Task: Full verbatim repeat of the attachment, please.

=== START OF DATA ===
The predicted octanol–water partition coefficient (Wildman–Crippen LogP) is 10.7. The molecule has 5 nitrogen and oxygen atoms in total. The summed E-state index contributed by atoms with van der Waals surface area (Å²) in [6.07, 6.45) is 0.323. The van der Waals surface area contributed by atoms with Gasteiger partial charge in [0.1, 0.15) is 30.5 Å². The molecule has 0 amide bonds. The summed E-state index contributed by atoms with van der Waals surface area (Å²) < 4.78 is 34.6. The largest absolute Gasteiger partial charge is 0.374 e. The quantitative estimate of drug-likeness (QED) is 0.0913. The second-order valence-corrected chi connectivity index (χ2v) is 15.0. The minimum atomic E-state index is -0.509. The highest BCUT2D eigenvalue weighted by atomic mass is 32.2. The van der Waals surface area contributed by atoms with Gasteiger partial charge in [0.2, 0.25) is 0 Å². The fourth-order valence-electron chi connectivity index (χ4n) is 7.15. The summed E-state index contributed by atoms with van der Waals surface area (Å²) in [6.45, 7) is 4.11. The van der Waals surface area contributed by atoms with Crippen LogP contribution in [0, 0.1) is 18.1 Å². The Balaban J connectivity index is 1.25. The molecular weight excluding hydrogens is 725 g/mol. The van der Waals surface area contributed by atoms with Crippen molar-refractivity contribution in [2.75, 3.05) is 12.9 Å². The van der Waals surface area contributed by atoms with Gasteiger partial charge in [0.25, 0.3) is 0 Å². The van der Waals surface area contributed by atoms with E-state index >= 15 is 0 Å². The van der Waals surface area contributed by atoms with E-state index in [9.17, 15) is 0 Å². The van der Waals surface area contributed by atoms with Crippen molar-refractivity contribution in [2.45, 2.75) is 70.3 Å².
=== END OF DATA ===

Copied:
The predicted octanol–water partition coefficient (Wildman–Crippen LogP) is 10.7. The molecule has 5 nitrogen and oxygen atoms in total. The summed E-state index contributed by atoms with van der Waals surface area (Å²) in [6.07, 6.45) is 0.323. The van der Waals surface area contributed by atoms with Gasteiger partial charge in [0.1, 0.15) is 30.5 Å². The molecule has 0 amide bonds. The summed E-state index contributed by atoms with van der Waals surface area (Å²) < 4.78 is 34.6. The largest absolute Gasteiger partial charge is 0.374 e. The quantitative estimate of drug-likeness (QED) is 0.0913. The second-order valence-corrected chi connectivity index (χ2v) is 15.0. The minimum atomic E-state index is -0.509. The highest BCUT2D eigenvalue weighted by atomic mass is 32.2. The van der Waals surface area contributed by atoms with Gasteiger partial charge in [0.2, 0.25) is 0 Å². The fourth-order valence-electron chi connectivity index (χ4n) is 7.15. The summed E-state index contributed by atoms with van der Waals surface area (Å²) in [6.45, 7) is 4.11. The van der Waals surface area contributed by atoms with Crippen LogP contribution in [0, 0.1) is 18.1 Å². The Balaban J connectivity index is 1.25. The molecular weight excluding hydrogens is 725 g/mol. The van der Waals surface area contributed by atoms with Crippen molar-refractivity contribution in [2.75, 3.05) is 12.9 Å². The van der Waals surface area contributed by atoms with Gasteiger partial charge in [0.25, 0.3) is 0 Å². The van der Waals surface area contributed by atoms with E-state index >= 15 is 0 Å². The van der Waals surface area contributed by atoms with E-state index in [9.17, 15) is 0 Å². The van der Waals surface area contributed by atoms with Crippen molar-refractivity contribution in [2.45, 2.75) is 70.3 Å².